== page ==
W3C home > Mailing lists > Public > public-html-comments@w3.org > August 2011

Re: [html5] Input attributes allow form tampering

From: Ian Hickson <ian@hixie.ch>
Date: Wed, 3 Aug 2011 22:56:45 +0000 (UTC)
To: Philippe De Ryck <philippe.deryck@cs.kuleuven.be>
Cc: public-html-comments@w3.org, Giles Hogben <Giles.Hogben@enisa.europa.eu>, Lieven Desmet <Lieven.Desmet@cs.kuleuven.be>
Message-ID: <Pine.LNX.4.64.1108032226280.14673@ps20323.dreamhostps.com>
On Wed, 3 Aug 2011, Philippe De Ryck wrote:
> On Tue, 2011-08-02 at 21:50 +0000, Ian Hickson wrote:
> > On Tue, 2 Aug 2011, Philippe De Ryck wrote:
> > >
> > > The new form attributes, which can be used with submit buttons, can 
> > > make it difficult for a user to distinguish the form that is being 
> > > submitted. This can be used by an adversary to trick the user into 
> > > submitting a form, such as an autocompleted login form. Even though 
> > > this attack was already possible with JavaScript enabled, this new 
> > > vector does not depend on scripts. Additionally, it is possible that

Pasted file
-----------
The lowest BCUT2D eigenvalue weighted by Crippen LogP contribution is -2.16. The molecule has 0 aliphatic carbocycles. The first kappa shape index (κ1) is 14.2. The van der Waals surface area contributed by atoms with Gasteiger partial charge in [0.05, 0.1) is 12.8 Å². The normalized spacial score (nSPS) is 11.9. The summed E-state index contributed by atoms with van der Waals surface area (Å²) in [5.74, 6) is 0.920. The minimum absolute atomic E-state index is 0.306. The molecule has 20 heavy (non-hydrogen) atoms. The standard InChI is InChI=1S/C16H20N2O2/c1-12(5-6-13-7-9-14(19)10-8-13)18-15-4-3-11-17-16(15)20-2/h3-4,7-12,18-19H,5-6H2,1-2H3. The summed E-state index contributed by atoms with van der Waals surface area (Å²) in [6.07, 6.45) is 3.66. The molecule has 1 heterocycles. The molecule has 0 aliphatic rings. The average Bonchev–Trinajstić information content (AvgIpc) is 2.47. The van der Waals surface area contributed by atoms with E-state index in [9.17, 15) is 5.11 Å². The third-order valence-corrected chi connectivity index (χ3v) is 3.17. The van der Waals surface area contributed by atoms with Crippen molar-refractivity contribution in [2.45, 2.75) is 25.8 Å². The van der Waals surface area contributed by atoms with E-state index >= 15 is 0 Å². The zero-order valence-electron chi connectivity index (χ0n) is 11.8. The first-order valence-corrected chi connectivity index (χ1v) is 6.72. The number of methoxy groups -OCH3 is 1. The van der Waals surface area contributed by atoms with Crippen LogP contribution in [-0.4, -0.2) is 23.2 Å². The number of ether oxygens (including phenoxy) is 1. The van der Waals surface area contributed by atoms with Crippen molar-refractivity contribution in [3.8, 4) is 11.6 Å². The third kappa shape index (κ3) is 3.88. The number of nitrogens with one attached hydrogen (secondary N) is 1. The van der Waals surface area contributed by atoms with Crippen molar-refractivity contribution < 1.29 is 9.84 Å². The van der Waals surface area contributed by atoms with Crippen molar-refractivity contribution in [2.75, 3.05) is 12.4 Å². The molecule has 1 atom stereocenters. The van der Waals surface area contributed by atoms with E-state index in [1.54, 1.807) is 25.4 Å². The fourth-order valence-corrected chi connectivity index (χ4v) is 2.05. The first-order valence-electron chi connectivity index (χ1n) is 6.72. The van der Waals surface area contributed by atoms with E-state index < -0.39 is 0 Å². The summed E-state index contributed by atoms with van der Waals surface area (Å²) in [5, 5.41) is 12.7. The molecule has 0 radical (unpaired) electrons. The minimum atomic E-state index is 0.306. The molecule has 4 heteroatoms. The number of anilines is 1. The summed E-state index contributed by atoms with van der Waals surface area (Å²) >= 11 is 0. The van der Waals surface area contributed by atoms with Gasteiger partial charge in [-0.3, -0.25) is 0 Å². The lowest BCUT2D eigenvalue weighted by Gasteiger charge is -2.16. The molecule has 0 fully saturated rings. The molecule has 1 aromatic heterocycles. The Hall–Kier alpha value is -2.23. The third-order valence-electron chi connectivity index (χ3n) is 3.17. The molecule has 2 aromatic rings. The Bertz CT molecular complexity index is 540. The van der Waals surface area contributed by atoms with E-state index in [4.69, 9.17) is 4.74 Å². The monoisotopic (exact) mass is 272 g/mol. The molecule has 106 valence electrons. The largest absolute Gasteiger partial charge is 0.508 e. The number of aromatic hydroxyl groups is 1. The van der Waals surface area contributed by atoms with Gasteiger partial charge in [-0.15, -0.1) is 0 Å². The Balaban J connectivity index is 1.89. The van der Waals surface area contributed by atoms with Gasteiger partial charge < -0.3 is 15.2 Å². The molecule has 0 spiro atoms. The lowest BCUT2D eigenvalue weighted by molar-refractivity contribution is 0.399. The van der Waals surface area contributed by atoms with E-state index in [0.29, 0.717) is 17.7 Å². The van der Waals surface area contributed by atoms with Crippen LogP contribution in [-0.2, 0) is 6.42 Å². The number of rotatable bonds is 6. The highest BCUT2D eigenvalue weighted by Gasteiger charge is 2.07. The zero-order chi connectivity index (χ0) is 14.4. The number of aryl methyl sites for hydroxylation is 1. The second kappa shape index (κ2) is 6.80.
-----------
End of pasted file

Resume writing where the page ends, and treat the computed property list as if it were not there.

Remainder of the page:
> > > current content validation filters do not yet prevent against button 
> > > injection.
> > 
> > Surely this was already possible by just injecting </form><form 
> > action...> in the same place as the button would be inserted today?
> It is indeed very likely that form injection would also be possible. The 
> difference however is that by injecting a button, you can trick the user 
> into submitting a form that is located somewhere else on the page.

Oh, my apologies. I misunderstood. I thought you meant the new formaction, 
etc, attributes, not the new "form" attribute.

So the attack you are concerned about is that a page that has both a form 
for sensitive information and an area with user-generated content could be 
attacked such that a victim is convinced to enter the sensitive 
information in the form, and then convinced to submit the form using a 
button elsewhere on the page, which, through the use of both the form="" 
attribute and the formaction="" attribute, can then result in the form 
information being sent to a different origin?

I always hesitate to minimise the risk in security risk assessments, but 
this does seem somewhat convoluted. Are you aware of any page that has 
such a form, accepts user input, and uses a blacklist rather than whitelist,
and allows <button> or <input> to be inserted unescaped but not <script>?

Ian Hickson               U+1047E                )\._.,--....,'``.    fL
http://ln.hixie.ch/       U+263A                /,   _.. \   _\  ;`._ ,.
Things that are impossible just take longer.   `._.-(,_..'--(,_..'`-.;.'
Received on Wednesday, 3 August 2011 22:57:18 UTC

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